There’s always a technological development lauded as the ‘next big thing’ that will change our lives forever, after huge financial expenditure, of course. One such is the metaverse which, according to Gartner, will not reach the ‘mature’ phase of its evolution before 2030. The Badger admits to having an objective scepticism about the metaverse, ostensibly because ‘next big things’ often fail to meet their hype in anything like the forecast timescales. Development of the software, systems, and platforms for the metaverse is, of course, progressing apace, but that’s rather different to it ultimately being embraced by the masses because it provides tangible benefits to their lives.
During a social meeting recently, a tech-savvy millennial asked the Badger to answer the following three questions about the metaverse using the simplest possible terms: What is it? Will it happen? What about it will matter most to the average member of the public? An academic treatise can be written for each answer, but the Badger kept his answers, below, as simple as possible.
What is it? To borrow from Deloitte, the metaverse is, in the simplest of terms, the internet but in 3D, with facilities that provide users an immersive, 3D, virtual experience when engaging with virtual environments or other users. It’s a 3D virtual world within which virtual incarnations of a user can interact with simulated environments and other people for social or work purposes without being physically present.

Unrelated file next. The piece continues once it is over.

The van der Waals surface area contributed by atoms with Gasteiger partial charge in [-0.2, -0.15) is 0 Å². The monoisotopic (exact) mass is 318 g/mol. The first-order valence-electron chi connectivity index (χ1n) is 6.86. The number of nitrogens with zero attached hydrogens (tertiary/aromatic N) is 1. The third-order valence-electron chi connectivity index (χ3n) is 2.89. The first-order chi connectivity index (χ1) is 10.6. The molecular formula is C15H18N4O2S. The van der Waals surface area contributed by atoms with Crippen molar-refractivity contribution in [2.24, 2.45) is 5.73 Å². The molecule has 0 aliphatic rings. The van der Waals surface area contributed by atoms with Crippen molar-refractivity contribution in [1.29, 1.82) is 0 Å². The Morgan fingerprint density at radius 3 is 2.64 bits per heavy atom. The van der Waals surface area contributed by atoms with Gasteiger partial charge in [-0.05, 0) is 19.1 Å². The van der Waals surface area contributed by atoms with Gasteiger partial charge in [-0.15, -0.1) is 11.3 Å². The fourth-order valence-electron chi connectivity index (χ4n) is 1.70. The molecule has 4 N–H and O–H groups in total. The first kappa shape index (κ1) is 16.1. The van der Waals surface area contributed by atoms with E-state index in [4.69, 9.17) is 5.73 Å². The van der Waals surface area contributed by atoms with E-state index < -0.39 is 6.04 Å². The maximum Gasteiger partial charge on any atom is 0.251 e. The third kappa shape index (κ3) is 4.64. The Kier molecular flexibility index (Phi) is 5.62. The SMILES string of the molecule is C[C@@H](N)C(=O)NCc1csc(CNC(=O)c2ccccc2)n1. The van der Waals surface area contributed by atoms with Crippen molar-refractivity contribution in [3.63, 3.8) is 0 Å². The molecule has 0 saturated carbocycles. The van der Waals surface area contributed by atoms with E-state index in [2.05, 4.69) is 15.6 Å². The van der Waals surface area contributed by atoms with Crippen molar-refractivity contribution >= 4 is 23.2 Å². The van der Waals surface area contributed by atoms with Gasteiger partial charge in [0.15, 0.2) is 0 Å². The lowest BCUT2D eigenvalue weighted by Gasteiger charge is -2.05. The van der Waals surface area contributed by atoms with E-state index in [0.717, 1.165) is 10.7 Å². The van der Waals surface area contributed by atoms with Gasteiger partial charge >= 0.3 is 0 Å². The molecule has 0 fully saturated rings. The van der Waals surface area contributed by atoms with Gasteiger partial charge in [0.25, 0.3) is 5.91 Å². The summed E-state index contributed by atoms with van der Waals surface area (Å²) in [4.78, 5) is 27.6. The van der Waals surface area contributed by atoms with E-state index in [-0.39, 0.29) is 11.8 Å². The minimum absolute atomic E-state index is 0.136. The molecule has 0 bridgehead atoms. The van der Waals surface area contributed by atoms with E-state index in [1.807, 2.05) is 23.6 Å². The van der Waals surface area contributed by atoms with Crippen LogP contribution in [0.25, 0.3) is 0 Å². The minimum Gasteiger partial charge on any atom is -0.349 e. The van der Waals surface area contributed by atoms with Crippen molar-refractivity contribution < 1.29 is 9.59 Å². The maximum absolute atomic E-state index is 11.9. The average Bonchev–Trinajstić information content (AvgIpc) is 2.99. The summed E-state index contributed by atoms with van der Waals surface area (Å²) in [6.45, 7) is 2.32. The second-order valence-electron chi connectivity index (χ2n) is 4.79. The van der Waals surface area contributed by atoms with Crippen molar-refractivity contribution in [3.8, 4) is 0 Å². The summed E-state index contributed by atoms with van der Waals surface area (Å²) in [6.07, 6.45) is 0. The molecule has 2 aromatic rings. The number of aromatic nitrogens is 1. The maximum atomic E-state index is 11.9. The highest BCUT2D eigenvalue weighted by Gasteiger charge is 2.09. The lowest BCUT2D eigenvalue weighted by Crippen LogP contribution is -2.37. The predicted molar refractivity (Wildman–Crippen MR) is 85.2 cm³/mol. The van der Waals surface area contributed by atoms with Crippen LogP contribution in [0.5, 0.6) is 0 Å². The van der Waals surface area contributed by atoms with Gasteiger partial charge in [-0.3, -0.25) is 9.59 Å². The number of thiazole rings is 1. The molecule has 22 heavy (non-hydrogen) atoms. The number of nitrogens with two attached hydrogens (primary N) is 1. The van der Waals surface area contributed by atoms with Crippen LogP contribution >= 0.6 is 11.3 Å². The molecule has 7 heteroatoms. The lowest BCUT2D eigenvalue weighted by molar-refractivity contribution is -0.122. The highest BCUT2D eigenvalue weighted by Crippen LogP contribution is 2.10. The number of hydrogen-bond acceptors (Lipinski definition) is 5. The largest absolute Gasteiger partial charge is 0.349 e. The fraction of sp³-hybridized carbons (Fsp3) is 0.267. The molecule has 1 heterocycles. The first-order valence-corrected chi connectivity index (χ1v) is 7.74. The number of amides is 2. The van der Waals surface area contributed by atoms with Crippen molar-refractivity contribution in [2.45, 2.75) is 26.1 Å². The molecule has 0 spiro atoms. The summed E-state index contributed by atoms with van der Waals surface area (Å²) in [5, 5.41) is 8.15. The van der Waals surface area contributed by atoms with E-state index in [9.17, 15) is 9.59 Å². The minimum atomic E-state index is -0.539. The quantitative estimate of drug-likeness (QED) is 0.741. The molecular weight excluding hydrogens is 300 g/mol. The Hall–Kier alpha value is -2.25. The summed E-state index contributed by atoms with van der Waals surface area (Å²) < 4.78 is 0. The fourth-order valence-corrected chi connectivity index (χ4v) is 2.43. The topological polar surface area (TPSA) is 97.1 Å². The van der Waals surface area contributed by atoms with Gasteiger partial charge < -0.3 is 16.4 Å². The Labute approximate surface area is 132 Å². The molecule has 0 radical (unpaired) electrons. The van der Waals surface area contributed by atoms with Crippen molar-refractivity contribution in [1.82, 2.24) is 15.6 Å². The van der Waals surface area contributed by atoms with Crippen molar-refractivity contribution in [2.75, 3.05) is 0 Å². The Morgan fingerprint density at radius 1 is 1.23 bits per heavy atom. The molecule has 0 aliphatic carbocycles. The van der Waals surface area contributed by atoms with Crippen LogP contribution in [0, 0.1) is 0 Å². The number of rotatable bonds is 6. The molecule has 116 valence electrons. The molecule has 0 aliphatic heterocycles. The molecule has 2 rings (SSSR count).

Will it happen? Eventually…perhaps. Aspects of metaverse technology have developed in online gaming over the last 25 years, and Microsoft, for example, has implemented avatars and meetings in virtual reality into Teams. However, that’s still a very long way from a coherent metaverse that changes everyone’s life, especially when the legal, regulatory, data security, and privacy issues with it are much more profound than with the internet and online world that we currently know.
What about it will matter most to the average member of the public? Trust. If the lessons from rampant online evolution over the last 25 years are not learned, then the same mistakes will be replicated and amplified in the metaverse. Today we are generally more careful with our personal data and privacy, and more conscious of online security, rampant mis/disinformation, abuse, commercialisation, and the weaponization of information. If trust is not the starting position for the metaverse from the outset, then it will be just another ‘next big thing’ that irritates rather than benefits our lives.
The Badger told the millennial that others have different answers to these questions. They just nodded and said ‘It will be dominated by those who want to manipulate or control us. If I don’t trust it, I’m not going to participate’. If this view is widespread amongst millennials, then the metaverse may stall. Time will tell.